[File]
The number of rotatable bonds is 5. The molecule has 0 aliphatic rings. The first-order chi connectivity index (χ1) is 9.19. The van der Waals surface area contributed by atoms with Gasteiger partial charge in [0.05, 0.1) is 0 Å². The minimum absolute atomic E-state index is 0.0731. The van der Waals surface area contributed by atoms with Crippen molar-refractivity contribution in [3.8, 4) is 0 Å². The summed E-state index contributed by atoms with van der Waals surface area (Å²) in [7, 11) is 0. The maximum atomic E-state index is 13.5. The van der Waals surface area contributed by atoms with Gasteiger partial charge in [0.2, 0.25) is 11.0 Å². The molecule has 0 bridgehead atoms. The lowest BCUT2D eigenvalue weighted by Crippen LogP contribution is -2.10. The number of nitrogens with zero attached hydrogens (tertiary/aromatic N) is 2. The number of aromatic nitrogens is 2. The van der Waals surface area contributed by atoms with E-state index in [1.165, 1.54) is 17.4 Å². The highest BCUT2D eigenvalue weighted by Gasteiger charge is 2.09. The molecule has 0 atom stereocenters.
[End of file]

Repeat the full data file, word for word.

The number of rotatable bonds is 5. The molecule has 0 aliphatic rings. The first-order chi connectivity index (χ1) is 9.19. The van der Waals surface area contributed by atoms with Gasteiger partial charge in [0.05, 0.1) is 0 Å². The minimum absolute atomic E-state index is 0.0731. The van der Waals surface area contributed by atoms with Crippen molar-refractivity contribution in [3.8, 4) is 0 Å². The summed E-state index contributed by atoms with van der Waals surface area (Å²) in [7, 11) is 0. The maximum atomic E-state index is 13.5. The van der Waals surface area contributed by atoms with Gasteiger partial charge in [0.2, 0.25) is 11.0 Å². The molecule has 0 bridgehead atoms. The lowest BCUT2D eigenvalue weighted by Crippen LogP contribution is -2.10. The number of nitrogens with zero attached hydrogens (tertiary/aromatic N) is 2. The number of aromatic nitrogens is 2. The van der Waals surface area contributed by atoms with E-state index in [1.165, 1.54) is 17.4 Å². The highest BCUT2D eigenvalue weighted by Gasteiger charge is 2.09. The molecule has 0 atom stereocenters.